Myths and "Lies" About Training And Learning
It's really amazing that there are so many misconceptions about how people learn, and how to help people learn (i.e. training). One would expect people outside the industry to have odd ideas now and again, but a lot of trainers have a very poor grasp of both learning and training.
That's one reason why a lot of training looks alike -- trainers will get caught in using the same "tried and true methods", often inefficient for learning.
Some Training and Learning Myths
Here's one. The oft quoted notion that communication is 80% non-verbal, purported to be based on research by Meharabian. False. Since trainers often don't actually read the source research, but go on multi-hand interpretations, they end up mislead.
Another: Never use lecture: Actually lecture can be a powerful technique to help people learn, but the problem is people look at really really bad lectures, and assume the technique is terrible. Good lecture, interspersed with interaction, does work.
Yet another: That human attention spans are limited to "x minutes". False. Attention spans are not fixed, but depend on the stimulation existing, the degree of novelty, and of course, degree of interest in the topic. Note the kid playing the same video game for hours in rapt attention.
Finally, that learning styles are important. False. The research shows various conflicting things about learning styles, matching teaching to learning, etc. Since it's not usually possible to tailor to each learning style in a classroom, the idea is fairly useless anyway.
Are You A Trainer? Read the Source Research
Stop relying on the myths passed on via generations of trainers who never actually read the research. You'll learn you can make your training much more efficient by going and reading source research, and/or reading as much as you can about learning.
Top : Lies Myths and Misconceptions About Learning and Instruction :
Adult Education and Andragogy replete with misconceptions? Yes. The empirical literature examining the efficacy of andragogy remains... both inconclusive and beset by considerable variability... This empirical record, residing largely in unread dissertations, is critiqued with a view toward establishing criteria for an operational,researchable, consensus-based definition of Knowles' famous formulation. Seven such criteria are offered... Unless that discussion reaches some approximate consensus, adult education's most familiar and most debated theory will remain a fragmented article of faith at best, a fond illusion at worst. Hits: 712 )
Slightly different issue that has to do with research that ends up being funded by companies that have a vested interest in research that supports their products. As with everything, read critically and make your own decisions. Hits: 704 )
Coverage of apparent myths and truths about learning, memory, sleep, in particular related to accelerated learning. Use as one source of multiple sources. Hits: 647 )
The world of teaching and learning is rife with received wisdom, including the potency of learning styles (which deserves a page to itself), and plenty of other unproven but fashionable ideas.See "What works..." on the teaching site It is not so much that they are "wrong", but: * the evidence base and/or research methodology may be flaky, and/or * they may have been misinterpreted and generalised beyond their legitimate use, and/or * they originate from such tightly controlled laboratory settings as not to make sense in the real world. Hits: 1002 )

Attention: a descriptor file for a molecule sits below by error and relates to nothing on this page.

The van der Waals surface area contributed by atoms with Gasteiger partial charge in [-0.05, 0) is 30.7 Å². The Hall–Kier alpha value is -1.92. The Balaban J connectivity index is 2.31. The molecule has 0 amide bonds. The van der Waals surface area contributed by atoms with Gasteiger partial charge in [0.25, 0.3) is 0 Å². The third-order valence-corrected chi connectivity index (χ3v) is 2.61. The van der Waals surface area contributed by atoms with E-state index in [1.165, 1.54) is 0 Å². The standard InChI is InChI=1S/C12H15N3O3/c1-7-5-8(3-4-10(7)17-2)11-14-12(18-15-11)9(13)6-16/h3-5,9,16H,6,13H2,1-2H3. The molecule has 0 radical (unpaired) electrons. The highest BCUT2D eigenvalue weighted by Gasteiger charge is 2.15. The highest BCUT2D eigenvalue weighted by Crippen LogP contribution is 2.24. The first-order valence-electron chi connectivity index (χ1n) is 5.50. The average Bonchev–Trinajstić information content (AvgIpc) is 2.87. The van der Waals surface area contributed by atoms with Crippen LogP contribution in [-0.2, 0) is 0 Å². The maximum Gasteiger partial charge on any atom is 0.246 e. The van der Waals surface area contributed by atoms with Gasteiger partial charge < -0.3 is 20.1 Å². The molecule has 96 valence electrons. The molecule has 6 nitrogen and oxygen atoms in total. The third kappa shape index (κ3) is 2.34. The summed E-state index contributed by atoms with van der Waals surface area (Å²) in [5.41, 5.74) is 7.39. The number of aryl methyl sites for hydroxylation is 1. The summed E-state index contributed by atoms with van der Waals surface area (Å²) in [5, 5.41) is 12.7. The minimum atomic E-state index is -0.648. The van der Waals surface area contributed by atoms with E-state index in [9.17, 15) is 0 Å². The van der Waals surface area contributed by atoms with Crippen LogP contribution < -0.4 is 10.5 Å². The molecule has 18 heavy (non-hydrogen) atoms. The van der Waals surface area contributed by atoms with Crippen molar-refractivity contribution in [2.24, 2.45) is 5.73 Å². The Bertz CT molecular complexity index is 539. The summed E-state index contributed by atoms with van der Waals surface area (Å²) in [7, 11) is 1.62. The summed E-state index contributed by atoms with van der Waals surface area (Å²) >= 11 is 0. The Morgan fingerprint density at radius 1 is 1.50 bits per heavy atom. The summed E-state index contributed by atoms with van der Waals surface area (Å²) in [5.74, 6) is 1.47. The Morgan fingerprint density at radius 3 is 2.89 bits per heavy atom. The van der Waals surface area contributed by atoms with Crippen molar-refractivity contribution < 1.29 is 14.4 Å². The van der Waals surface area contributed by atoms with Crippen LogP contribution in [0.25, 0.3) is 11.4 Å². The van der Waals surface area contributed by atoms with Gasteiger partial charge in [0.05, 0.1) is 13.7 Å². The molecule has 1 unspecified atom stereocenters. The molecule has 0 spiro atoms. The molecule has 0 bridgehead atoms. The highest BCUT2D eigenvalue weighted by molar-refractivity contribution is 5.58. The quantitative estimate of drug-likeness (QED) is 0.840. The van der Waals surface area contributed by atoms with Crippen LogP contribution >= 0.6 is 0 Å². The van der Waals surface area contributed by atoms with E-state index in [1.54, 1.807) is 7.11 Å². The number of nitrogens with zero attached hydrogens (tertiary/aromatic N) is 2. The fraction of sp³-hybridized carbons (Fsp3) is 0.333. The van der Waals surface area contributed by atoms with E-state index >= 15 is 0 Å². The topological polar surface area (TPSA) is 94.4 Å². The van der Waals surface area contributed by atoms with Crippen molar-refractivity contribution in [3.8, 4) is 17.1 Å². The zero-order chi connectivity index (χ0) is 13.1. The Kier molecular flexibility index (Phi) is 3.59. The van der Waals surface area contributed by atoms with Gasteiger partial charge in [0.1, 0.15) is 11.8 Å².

MUST read for all trainers and learners. Busts THREE myths about how people learn, and how to teach and train people. Hits: 613 )
Have you bought into multiple intelligences? This critique hits the nail on the head, and explains why it's all wrong. Hits: 587 )
It's really not accurate to talk about multitasking since we actually switch from task to single task, but here's a review of research that looks at the effects of trying to multi-task on learning. Hits: 661 )
People do NOT remember 10% of what they read, 20% of what they see, 30% of what they hear, etc. That information, and similar pronouncements are fraudulent. Moreover, general statements on the effectiveness of learning methods are not credible---learning results depend on too many variables to enable such precision. Hits: 967 )
Recaps in brief a presentation by John Medina, author of Brain Rules, on the current limits and applicability of neuroscience research to learning and instruction. Hits: 589 )
More on the myth regarding differing retention rates depending on hearing, doing, seeing, etc. Hits: 572 )
Another widely held misconception is that people use only 20 percent of their brainswith different percentage figures in different incarnationsand should be able to use more of it. This belief appears to have arisen from the early neuroscience finding that much of the cerebral cortex consists of silent areas that are not activated by sensory or motor activity. However, it is now known that these silent areas mediate higher cognitive functions that are not directly coupled to sensory or motor activity. Hits: 672 )
Are learning styles a good tool for use in instructional design, or instructional delivery. No. Another training myth. Hits: 549 )
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Pages Updated On: 10-Sep-2018 - 09:52:54